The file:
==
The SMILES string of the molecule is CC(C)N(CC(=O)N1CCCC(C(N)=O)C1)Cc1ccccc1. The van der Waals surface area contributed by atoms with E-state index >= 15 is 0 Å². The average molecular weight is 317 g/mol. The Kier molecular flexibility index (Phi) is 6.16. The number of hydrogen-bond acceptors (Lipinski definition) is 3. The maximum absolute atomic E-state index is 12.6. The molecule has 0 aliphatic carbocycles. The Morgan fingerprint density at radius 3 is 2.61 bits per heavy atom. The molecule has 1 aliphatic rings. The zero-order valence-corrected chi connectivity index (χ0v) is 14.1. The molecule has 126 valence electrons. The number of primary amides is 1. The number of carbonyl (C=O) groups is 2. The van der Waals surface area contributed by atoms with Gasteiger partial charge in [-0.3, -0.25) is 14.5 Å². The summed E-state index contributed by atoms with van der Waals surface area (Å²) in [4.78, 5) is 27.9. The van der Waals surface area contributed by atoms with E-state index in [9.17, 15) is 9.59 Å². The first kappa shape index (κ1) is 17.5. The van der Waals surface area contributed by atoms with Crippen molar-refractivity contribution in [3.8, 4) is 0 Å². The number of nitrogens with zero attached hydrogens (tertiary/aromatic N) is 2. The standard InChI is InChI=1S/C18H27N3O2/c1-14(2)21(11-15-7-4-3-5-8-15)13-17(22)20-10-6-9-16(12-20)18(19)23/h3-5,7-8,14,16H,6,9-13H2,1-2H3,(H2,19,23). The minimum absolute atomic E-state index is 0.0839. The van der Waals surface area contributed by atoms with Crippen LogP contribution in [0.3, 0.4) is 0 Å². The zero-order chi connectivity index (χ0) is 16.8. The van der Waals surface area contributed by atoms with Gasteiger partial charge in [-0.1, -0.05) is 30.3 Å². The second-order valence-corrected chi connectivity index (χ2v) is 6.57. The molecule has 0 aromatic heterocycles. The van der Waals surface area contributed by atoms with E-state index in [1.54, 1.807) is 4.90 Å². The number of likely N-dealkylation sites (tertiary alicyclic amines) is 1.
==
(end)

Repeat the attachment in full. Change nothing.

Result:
The SMILES string of the molecule is CC(C)N(CC(=O)N1CCCC(C(N)=O)C1)Cc1ccccc1. The van der Waals surface area contributed by atoms with E-state index >= 15 is 0 Å². The average molecular weight is 317 g/mol. The Kier molecular flexibility index (Phi) is 6.16. The number of hydrogen-bond acceptors (Lipinski definition) is 3. The maximum absolute atomic E-state index is 12.6. The molecule has 0 aliphatic carbocycles. The Morgan fingerprint density at radius 3 is 2.61 bits per heavy atom. The molecule has 1 aliphatic rings. The zero-order valence-corrected chi connectivity index (χ0v) is 14.1. The molecule has 126 valence electrons. The number of primary amides is 1. The number of carbonyl (C=O) groups is 2. The van der Waals surface area contributed by atoms with Gasteiger partial charge in [-0.3, -0.25) is 14.5 Å². The summed E-state index contributed by atoms with van der Waals surface area (Å²) in [4.78, 5) is 27.9. The van der Waals surface area contributed by atoms with E-state index in [9.17, 15) is 9.59 Å². The first kappa shape index (κ1) is 17.5. The van der Waals surface area contributed by atoms with Crippen molar-refractivity contribution in [3.8, 4) is 0 Å². The number of nitrogens with zero attached hydrogens (tertiary/aromatic N) is 2. The standard InChI is InChI=1S/C18H27N3O2/c1-14(2)21(11-15-7-4-3-5-8-15)13-17(22)20-10-6-9-16(12-20)18(19)23/h3-5,7-8,14,16H,6,9-13H2,1-2H3,(H2,19,23). The minimum absolute atomic E-state index is 0.0839. The van der Waals surface area contributed by atoms with Crippen LogP contribution in [0.3, 0.4) is 0 Å². The zero-order chi connectivity index (χ0) is 16.8. The van der Waals surface area contributed by atoms with Gasteiger partial charge in [-0.1, -0.05) is 30.3 Å². The second-order valence-corrected chi connectivity index (χ2v) is 6.57. The molecule has 0 aromatic heterocycles. The van der Waals surface area contributed by atoms with E-state index in [1.54, 1.807) is 4.90 Å². The number of likely N-dealkylation sites (tertiary alicyclic amines) is 1.